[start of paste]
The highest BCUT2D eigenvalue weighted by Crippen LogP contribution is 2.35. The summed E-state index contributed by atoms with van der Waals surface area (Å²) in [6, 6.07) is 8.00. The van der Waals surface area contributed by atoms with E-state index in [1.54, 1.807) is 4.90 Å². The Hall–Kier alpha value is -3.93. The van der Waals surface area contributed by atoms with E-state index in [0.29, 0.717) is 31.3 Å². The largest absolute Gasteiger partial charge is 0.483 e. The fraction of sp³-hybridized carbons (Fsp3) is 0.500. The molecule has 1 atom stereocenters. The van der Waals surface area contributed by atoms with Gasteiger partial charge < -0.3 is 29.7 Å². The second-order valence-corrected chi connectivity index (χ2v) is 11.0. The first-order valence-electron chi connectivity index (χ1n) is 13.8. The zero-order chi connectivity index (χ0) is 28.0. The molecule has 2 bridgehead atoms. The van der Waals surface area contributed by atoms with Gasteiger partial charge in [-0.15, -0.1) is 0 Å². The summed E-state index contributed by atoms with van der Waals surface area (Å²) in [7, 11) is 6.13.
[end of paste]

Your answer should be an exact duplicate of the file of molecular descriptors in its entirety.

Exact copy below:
The highest BCUT2D eigenvalue weighted by Crippen LogP contribution is 2.35. The summed E-state index contributed by atoms with van der Waals surface area (Å²) in [6, 6.07) is 8.00. The van der Waals surface area contributed by atoms with E-state index in [1.54, 1.807) is 4.90 Å². The Hall–Kier alpha value is -3.93. The van der Waals surface area contributed by atoms with E-state index in [0.29, 0.717) is 31.3 Å². The largest absolute Gasteiger partial charge is 0.483 e. The fraction of sp³-hybridized carbons (Fsp3) is 0.500. The molecule has 1 atom stereocenters. The van der Waals surface area contributed by atoms with Gasteiger partial charge < -0.3 is 29.7 Å². The second-order valence-corrected chi connectivity index (χ2v) is 11.0. The first-order valence-electron chi connectivity index (χ1n) is 13.8. The zero-order chi connectivity index (χ0) is 28.0. The molecule has 2 bridgehead atoms. The van der Waals surface area contributed by atoms with Gasteiger partial charge in [-0.15, -0.1) is 0 Å². The summed E-state index contributed by atoms with van der Waals surface area (Å²) in [7, 11) is 6.13.